Close up on community pantries: Media’s continuing coverage
A BRIGHT spot in the darkness of the pandemic, community pantries brought to life the sense of solidarity among Filipinos from every walk of life. The idea that people working together can help address the problem of hunger has proved a viable model for others to do likewise, as counters of vegetables and other food supplies opened on streets and alleys across the country, even reaching overseas in far off Timor Leste.
CMFR cheers the mainstream media for closely following the humanitarian movement, highlighting in their coverage how the community pantry projects the country’s culture of bayanihan as well as analyzing its potential to counter the widespread hunger of people during the pandemic.
Reports noted the movement’s start in Maginhawa St. in Quezon City where Ana Patricia Non, opened the first pantry on April 14. The photo of the iconic bamboo cart filled with canned goods and vegetables made the rounds of social media, with Non’s viral post getting more than 30,000 likes and 15,000 shares. Since then and during the period of CMFR’s monitor, the media have kept track of its spread, as stalls or booths sprouted in different parts of the county to receive contributions from anyone who has anything to give to benefit those in need.
Many of these stations used the same sign which Non printed on cardboard in the original site — “Kumuha ayon sa pangangailangan, magbigay ayon sa kakayahan.” (Give what you can, take what you need.)
Unfortunately, even a good thing will have its critics. Media promptly picked up the controversial reaction of Lt. Gen. Antonio Parlade Jr., spokesman of the National Task Force to End Local Armed Conflict (NTF-ELCAC), who labeled community pantries as venues for communist recruitment. Some reports noted that Parlade lacked proof to back his allegations. Non shut down the pantry on April 20, saying that the local police began dropping by Maginhawa asking for her contact number, not once but repeatedly. Reports also followed the developments from this point, as other government officials picked up Parlade’s “red-tag” lead, all the while keeping up with the swelling expression of support by other public officials in LGUs and government. No less than National Security Adviser Hermogenes Esperon Jr. barred both Parlade and Communications Secretary Lorraine Badoy, another spokesperson of the anti-insurgency task force, from making further comments on the pantries. Sen. Panfilo Lacson, himself a retired military official, said he wanted Parlade removed from his position.
In a two-week period beginning from April 14 to April 28, CMFR monitored three broadsheets (Philippine Daily Inquirer, The Philippine Star, Manila Bulletin) and four primetime news programs (ABS-CBN 2’s TV Patrol, GMA-7’s 24 Oras, TV5’s Frontline Pilipinas and a Philippines’ News Night).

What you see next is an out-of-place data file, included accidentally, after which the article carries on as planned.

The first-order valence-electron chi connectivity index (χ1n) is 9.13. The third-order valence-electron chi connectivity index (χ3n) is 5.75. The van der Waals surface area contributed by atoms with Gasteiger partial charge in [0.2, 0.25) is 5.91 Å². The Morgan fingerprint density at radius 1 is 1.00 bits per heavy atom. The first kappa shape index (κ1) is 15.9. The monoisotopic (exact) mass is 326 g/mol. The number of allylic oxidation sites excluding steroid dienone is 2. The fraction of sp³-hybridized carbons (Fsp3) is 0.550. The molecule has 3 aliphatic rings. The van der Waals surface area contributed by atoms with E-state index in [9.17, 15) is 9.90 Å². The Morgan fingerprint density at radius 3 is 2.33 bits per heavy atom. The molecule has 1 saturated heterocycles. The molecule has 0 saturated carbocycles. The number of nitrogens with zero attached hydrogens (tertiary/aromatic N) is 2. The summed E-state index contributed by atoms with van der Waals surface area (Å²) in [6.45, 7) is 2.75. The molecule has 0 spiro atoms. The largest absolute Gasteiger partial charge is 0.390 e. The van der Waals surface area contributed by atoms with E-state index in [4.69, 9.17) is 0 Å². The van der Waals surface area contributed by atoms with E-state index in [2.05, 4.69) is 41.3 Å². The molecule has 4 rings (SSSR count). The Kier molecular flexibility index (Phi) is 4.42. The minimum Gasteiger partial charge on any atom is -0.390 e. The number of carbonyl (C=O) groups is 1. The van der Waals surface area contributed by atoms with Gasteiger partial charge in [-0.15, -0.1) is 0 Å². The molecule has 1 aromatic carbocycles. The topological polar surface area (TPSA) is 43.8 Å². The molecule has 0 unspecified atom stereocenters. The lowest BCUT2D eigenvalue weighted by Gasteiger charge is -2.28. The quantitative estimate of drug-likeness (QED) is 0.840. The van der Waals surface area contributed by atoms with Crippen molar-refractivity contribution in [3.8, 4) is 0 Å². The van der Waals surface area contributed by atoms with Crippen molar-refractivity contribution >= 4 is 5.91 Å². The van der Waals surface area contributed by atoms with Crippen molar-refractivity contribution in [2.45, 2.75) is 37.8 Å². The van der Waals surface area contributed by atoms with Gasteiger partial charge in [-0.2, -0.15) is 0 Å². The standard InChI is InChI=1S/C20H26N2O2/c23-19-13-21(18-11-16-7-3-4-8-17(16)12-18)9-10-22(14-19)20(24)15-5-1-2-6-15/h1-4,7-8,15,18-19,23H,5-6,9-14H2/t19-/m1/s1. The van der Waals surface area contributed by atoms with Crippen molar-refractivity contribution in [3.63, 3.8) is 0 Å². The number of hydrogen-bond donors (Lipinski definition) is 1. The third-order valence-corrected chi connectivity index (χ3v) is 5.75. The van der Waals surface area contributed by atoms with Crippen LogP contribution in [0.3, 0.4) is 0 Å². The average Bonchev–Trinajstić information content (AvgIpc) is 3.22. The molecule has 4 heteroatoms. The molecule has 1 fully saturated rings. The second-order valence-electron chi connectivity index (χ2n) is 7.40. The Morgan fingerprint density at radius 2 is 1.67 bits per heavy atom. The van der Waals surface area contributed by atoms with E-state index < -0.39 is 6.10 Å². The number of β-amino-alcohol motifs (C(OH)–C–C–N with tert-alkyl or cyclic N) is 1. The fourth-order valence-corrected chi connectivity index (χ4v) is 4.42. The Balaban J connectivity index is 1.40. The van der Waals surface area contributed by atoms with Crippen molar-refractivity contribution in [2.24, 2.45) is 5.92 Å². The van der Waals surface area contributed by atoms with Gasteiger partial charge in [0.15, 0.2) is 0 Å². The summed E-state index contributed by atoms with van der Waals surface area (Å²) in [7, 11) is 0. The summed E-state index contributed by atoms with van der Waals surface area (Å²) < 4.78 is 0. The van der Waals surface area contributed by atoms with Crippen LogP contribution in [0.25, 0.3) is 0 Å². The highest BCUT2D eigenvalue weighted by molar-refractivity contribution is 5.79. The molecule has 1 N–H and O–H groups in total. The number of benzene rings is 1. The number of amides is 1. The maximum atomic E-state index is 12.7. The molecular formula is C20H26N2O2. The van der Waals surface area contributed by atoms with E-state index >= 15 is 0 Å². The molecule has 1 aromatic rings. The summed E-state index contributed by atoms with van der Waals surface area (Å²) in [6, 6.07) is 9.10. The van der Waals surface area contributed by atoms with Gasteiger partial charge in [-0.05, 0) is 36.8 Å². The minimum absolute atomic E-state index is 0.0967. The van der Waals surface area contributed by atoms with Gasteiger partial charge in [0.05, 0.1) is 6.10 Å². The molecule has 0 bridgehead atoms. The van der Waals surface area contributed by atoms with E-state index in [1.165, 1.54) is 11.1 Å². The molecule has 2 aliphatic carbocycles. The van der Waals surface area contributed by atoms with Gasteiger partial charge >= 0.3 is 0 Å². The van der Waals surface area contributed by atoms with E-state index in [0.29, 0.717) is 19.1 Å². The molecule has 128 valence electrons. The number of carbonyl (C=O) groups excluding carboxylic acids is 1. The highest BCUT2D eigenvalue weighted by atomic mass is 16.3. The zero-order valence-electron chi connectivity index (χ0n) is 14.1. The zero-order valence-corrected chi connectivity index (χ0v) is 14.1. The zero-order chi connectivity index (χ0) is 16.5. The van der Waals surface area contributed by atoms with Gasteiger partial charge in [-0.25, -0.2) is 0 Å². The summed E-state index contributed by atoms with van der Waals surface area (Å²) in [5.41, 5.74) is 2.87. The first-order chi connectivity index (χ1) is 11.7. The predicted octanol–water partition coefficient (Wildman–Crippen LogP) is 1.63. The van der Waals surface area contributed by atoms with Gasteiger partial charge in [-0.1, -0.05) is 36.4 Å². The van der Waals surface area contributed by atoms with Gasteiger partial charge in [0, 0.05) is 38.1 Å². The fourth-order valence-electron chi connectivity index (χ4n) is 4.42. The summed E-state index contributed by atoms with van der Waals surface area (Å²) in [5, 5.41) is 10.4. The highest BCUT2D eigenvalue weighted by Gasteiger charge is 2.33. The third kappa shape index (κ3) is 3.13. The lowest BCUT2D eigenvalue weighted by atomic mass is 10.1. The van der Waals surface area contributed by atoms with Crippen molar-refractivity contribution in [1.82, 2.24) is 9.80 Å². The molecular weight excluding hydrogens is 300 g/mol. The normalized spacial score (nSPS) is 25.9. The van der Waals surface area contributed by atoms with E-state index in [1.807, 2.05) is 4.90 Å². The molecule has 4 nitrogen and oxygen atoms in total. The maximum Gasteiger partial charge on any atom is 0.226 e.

The publications and programs above included the community pantry phenomenon in the news, with most reports given prominence on the front pages in print and the lead in broadcast programs. CMFR counted a total of 72 broadcast reports and 43 print reports on the subject of the pantries.
In broadcast, TV Patrol had the most reports with 24, followed by 24 Oras with 22 reports and Frontline Pilipinas with 20 reports. News Night came in last with only seven reports. CMFR notes that TV Patrol and 24 Oras broadcast through seven days, News Night and Frontline Pilipinas air only on weekdays.
The Star led print publications with 16 reports, followed closely by the Manila Bulletin with 14 reports and the Inquirer with 13 reports.
Media reports included the following issues and themes:
- The community response to the problem of hunger, tracking the spread of the model in and out of the country;
- How the pantries work, and who are involved;
- Involvement of LGUs establishing guidelines to enforce measures for health and safety measures;
- Red-tagging and related developments, including criticism of allegations made by NTF-ELCAC, calls to defund NTF-ELCAC, gag order on officials red-tagging
With 36 reports, tracking the spread of the “pantry” in the country and abroad and its connection to the problem of hunger topped the list of themes. This was followed closely by red-tagging with 34 reports. In reporting the red-tagging, most media cited sources arguing that these were baseless and politically-charged accusations. There were 16 reports each for Controversies and Guidelines.
Unfortunately, there were only 13 reports that provided critical analysis of the relevance of the movement to growing hunger and the absence of sufficient efforts to address the food shortage. And there was notable silence on the failed objectives of government on two crucial fronts: health and the economy, which might have given rise to the phenomenon of the community pantry. These points were more fully discussed by bloggers and in other social media content.